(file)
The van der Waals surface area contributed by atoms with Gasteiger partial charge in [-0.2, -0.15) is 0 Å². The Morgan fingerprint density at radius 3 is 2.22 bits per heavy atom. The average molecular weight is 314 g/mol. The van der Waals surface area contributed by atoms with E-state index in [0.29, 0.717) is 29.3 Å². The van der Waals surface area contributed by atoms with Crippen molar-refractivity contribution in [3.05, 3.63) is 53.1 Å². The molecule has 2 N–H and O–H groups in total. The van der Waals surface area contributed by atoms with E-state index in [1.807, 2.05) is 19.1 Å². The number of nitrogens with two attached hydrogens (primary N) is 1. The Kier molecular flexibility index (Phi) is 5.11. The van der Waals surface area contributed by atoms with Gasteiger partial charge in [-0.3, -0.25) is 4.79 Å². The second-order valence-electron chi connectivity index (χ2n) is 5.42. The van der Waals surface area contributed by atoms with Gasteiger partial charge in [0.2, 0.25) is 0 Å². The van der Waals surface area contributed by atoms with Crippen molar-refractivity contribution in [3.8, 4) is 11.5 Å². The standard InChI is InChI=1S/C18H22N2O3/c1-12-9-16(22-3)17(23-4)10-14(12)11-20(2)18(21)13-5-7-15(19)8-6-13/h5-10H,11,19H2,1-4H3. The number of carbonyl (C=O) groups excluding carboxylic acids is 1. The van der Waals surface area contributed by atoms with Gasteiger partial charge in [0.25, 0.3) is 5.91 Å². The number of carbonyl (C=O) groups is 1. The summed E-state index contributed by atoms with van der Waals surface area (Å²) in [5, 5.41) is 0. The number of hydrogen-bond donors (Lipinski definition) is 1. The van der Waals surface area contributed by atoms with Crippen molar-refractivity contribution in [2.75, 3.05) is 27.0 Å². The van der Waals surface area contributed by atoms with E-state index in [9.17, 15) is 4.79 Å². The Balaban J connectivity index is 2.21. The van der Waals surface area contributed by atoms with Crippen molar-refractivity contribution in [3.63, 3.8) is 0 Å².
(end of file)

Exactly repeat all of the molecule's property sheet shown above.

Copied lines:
The van der Waals surface area contributed by atoms with Gasteiger partial charge in [-0.2, -0.15) is 0 Å². The Morgan fingerprint density at radius 3 is 2.22 bits per heavy atom. The average molecular weight is 314 g/mol. The van der Waals surface area contributed by atoms with E-state index in [0.29, 0.717) is 29.3 Å². The van der Waals surface area contributed by atoms with Crippen molar-refractivity contribution in [3.05, 3.63) is 53.1 Å². The molecule has 2 N–H and O–H groups in total. The van der Waals surface area contributed by atoms with E-state index in [1.807, 2.05) is 19.1 Å². The number of nitrogens with two attached hydrogens (primary N) is 1. The Kier molecular flexibility index (Phi) is 5.11. The van der Waals surface area contributed by atoms with Gasteiger partial charge in [-0.3, -0.25) is 4.79 Å². The second-order valence-electron chi connectivity index (χ2n) is 5.42. The van der Waals surface area contributed by atoms with Gasteiger partial charge in [0.2, 0.25) is 0 Å². The van der Waals surface area contributed by atoms with Crippen molar-refractivity contribution in [3.8, 4) is 11.5 Å². The standard InChI is InChI=1S/C18H22N2O3/c1-12-9-16(22-3)17(23-4)10-14(12)11-20(2)18(21)13-5-7-15(19)8-6-13/h5-10H,11,19H2,1-4H3. The number of carbonyl (C=O) groups excluding carboxylic acids is 1. The van der Waals surface area contributed by atoms with Gasteiger partial charge in [0.25, 0.3) is 5.91 Å². The number of carbonyl (C=O) groups is 1. The summed E-state index contributed by atoms with van der Waals surface area (Å²) in [5, 5.41) is 0. The number of hydrogen-bond donors (Lipinski definition) is 1. The van der Waals surface area contributed by atoms with Crippen molar-refractivity contribution in [2.75, 3.05) is 27.0 Å². The van der Waals surface area contributed by atoms with E-state index in [9.17, 15) is 4.79 Å². The Balaban J connectivity index is 2.21. The van der Waals surface area contributed by atoms with Crippen molar-refractivity contribution in [3.63, 3.8) is 0 Å².